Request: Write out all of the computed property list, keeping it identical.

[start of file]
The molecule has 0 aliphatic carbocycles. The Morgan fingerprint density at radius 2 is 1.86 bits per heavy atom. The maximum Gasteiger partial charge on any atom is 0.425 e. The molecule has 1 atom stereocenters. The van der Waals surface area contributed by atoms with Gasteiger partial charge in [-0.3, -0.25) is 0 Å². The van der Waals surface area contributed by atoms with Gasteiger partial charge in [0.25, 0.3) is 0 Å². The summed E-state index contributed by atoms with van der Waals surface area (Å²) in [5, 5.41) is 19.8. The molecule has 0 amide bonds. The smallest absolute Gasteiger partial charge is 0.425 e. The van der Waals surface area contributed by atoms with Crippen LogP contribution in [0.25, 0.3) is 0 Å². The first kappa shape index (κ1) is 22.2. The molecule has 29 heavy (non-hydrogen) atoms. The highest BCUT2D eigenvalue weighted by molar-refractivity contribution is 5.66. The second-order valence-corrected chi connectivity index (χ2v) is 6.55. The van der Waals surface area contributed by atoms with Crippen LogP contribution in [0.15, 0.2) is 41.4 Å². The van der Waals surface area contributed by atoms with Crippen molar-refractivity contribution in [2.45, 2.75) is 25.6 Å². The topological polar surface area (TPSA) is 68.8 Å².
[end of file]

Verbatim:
The molecule has 0 aliphatic carbocycles. The Morgan fingerprint density at radius 2 is 1.86 bits per heavy atom. The maximum Gasteiger partial charge on any atom is 0.425 e. The molecule has 1 atom stereocenters. The van der Waals surface area contributed by atoms with Gasteiger partial charge in [-0.3, -0.25) is 0 Å². The van der Waals surface area contributed by atoms with Gasteiger partial charge in [0.25, 0.3) is 0 Å². The summed E-state index contributed by atoms with van der Waals surface area (Å²) in [5, 5.41) is 19.8. The molecule has 0 amide bonds. The smallest absolute Gasteiger partial charge is 0.425 e. The van der Waals surface area contributed by atoms with Crippen LogP contribution in [0.25, 0.3) is 0 Å². The first kappa shape index (κ1) is 22.2. The molecule has 29 heavy (non-hydrogen) atoms. The highest BCUT2D eigenvalue weighted by molar-refractivity contribution is 5.66. The second-order valence-corrected chi connectivity index (χ2v) is 6.55. The van der Waals surface area contributed by atoms with Crippen LogP contribution in [0.15, 0.2) is 41.4 Å². The van der Waals surface area contributed by atoms with Crippen molar-refractivity contribution in [2.45, 2.75) is 25.6 Å². The topological polar surface area (TPSA) is 68.8 Å².